Participation in senior citizens' homes is also regulated by law ( Home Participation Ordinance ). In student dormitories , the only legal basis resulted from the funding regulations ( e.g. Federal Youth Plan ). The creation of tenants' councils in social housing was discussed by the social-liberal coalition in the early 1980s , but no legal basis was created for it. Despite the lack of legally binding requirements, the Berlin Senate has obliged its state-owned housing associations to form democratically elected tenant councils to represent tenants' interests and to agree guidelines for cooperation. To strengthen tenant co-determination, on January 1, 2016, it decided to set up tenant councils at these companies.

European Union

There is a wide range of stakeholder engagement practices in the European Union. Art. 11 TEU defines the principles for consultation and participation.

See also


  • Marco Althaus, Sven Rawe, u. a. (Ed.): Public Affairs Handbook .
  • Florian Busch-Janser: State and Lobbyism - An Investigation of the Legitimation and Instruments of Entrepreneurial Influence. ISBN 3-938456-00-0 .
  • Alexander Classen: Representation of interests in the European Union. On the legitimacy of political influence. Springer VS, Wiesbaden 2014, ISBN 978-3-658-05410-6 .
  • Steffen Dagger; Manuel Lianos: New game, new luck - Public Affairs in Brussels. In: Politics & Communication No. 21, 11/2004 ( pdf ).
  • Steffen Dagger: Energy policy & lobbying: The amendment of the Renewable Energy Sources Act (EEG) 2009 , ibidem-Verlag, Stuttgart 2009, ISBN 3-8382-0057-8 .
  • Willi Dickhut : Unions and class struggle. Verlag Neuer Weg, Düsseldorf 1988, ISBN 3-88021-169-8 .
  • Thomas Leif, Rudolf Speth (ed.): The fifth power. Lobbyism in Germany. Wiesbaden 2006.
  • Mirco Milinewitsch: Professionalization of the mediation of interests through external public affairs management. ISBN 3-938456-50-7 .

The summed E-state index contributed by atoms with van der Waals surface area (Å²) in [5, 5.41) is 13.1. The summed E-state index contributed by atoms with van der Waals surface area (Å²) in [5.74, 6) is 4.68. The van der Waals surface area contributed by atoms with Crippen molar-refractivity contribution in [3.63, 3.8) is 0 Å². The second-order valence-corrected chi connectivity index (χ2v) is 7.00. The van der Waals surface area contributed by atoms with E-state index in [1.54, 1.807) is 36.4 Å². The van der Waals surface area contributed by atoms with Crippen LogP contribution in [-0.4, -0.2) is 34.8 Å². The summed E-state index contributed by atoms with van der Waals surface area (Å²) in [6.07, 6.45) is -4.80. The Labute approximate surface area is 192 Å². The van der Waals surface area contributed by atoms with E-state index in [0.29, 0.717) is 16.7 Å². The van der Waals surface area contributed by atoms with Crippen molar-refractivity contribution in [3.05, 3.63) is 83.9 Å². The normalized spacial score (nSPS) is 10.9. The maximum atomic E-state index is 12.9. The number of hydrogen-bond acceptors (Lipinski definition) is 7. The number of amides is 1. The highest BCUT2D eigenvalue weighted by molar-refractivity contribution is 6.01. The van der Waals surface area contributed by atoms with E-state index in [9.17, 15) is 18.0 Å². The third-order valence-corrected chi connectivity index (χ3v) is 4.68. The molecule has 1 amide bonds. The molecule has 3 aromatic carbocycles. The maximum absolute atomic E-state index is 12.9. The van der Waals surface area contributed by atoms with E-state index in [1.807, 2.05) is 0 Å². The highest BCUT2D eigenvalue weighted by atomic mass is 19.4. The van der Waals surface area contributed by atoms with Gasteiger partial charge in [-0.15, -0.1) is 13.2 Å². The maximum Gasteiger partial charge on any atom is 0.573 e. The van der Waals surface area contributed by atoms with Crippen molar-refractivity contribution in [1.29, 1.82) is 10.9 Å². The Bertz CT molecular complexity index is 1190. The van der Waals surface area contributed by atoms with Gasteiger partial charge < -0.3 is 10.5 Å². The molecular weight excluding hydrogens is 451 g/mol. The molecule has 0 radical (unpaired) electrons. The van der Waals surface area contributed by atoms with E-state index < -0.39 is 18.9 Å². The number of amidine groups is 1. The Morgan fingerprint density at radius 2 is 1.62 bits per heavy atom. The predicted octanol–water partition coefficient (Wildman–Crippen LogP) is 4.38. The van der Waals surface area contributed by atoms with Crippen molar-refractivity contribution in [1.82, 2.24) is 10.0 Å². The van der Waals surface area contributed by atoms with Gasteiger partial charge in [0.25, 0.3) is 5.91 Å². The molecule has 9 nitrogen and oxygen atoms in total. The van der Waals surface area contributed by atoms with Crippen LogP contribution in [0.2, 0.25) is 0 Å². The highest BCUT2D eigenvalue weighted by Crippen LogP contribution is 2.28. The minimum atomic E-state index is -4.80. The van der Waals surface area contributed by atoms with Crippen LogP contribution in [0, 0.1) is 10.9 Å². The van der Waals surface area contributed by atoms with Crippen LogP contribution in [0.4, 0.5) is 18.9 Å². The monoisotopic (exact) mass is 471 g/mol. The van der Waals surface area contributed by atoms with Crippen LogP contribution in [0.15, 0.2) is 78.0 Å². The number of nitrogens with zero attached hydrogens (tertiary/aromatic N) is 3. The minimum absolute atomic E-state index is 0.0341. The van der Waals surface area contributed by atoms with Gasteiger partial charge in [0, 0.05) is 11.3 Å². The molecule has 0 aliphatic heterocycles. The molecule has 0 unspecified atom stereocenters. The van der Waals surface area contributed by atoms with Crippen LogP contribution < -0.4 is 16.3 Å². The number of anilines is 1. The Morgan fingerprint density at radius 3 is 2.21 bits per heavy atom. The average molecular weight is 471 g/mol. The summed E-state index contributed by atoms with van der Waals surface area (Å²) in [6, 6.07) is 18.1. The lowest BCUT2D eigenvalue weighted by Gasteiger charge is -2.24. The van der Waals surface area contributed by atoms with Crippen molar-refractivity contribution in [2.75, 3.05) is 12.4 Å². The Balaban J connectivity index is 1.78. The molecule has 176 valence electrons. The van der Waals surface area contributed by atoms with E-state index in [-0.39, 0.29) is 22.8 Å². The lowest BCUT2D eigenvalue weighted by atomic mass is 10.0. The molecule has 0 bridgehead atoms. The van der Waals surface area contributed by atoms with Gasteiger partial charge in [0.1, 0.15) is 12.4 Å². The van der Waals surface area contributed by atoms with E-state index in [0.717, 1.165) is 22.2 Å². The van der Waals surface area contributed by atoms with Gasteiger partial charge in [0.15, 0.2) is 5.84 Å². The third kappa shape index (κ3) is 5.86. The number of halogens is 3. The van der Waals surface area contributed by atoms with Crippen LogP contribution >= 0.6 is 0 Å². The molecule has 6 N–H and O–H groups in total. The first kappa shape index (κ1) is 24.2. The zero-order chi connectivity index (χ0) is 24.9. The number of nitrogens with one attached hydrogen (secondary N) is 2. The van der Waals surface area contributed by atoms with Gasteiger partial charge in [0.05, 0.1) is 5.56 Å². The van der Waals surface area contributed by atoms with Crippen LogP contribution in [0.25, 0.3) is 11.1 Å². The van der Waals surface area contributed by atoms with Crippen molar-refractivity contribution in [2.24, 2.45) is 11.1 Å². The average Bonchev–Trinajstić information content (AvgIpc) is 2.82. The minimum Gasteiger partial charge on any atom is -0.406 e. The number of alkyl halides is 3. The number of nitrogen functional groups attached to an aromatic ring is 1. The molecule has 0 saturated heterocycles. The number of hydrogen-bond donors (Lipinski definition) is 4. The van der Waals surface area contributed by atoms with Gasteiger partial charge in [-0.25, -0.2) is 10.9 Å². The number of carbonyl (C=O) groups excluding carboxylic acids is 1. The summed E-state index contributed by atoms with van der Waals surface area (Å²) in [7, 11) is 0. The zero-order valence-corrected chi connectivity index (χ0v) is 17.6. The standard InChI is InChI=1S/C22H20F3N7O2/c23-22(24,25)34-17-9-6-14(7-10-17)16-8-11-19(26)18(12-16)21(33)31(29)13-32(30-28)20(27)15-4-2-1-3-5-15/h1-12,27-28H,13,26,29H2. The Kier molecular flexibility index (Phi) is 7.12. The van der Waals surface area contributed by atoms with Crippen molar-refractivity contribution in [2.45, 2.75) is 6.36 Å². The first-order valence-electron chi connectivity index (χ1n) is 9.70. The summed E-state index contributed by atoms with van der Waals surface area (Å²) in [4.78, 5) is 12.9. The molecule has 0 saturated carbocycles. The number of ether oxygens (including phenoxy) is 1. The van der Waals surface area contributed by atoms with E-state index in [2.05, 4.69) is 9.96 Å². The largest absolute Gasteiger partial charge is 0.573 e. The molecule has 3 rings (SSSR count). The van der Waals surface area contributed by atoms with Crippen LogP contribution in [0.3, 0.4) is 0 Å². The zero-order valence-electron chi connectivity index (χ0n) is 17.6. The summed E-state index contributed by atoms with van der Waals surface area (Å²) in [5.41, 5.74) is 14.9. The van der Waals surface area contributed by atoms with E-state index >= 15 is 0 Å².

• Adi Ostertag , K. Buchholz, K. Klesse, R. Schmidt: Codetermination and representation of interests. Qualified participation in theory and practice. Bund-Verlag, Cologne 1981, ISBN 3-7663-0504-2 .
  • Martin Schwarz-Kocher, Eva Kirner, Jürgen Dispan, Angela Jäger, Ursula Richter, Bettina Seibold, Ute Weißfloch: Representing interests in the innovation process. The influence of co-determination and employee participation on company innovations. Edition Sigma, Berlin 2011, ISBN 978-3-8360-8725-4 .
  • Ulrich Willems, Thomas von Winter: Interest groups as intermediary organizations. To change their structures, functions, strategies and effects in a changed environment. In the same (ed.): Interest groups in Germany. Wiesbaden 2007, pp. 13-50.

Web links

Wiktionary: advocacy  - explanations of meanings, word origins, synonyms, translations

Individual evidence

  1. and
  2. Quoted from Heinz Sahner: Clubs and associations in modern society. In: Heinrich Best (Hrsg.): Clubs in Germany. From secret society to free social organization. Bonn 1993, pp. 11–118, there p. 26.
  3. ^ Willems, von Winter (2007): Interest groups as intermediary organizations. On the change in their structures, functions, strategies and effects in a changed environment , p. 35
  4. Leif, Speth (2006): The fifth power. Lobbyism in Germany. P. 14.
  5. Joint Rules of Procedure of the Federal Ministries ( Memento from September 16, 2012 in the Internet Archive )
  6. Berlin Housing Supply Act - WoVG Bln - GVBl. No. 25 of December 5, 2015, pages 422-426.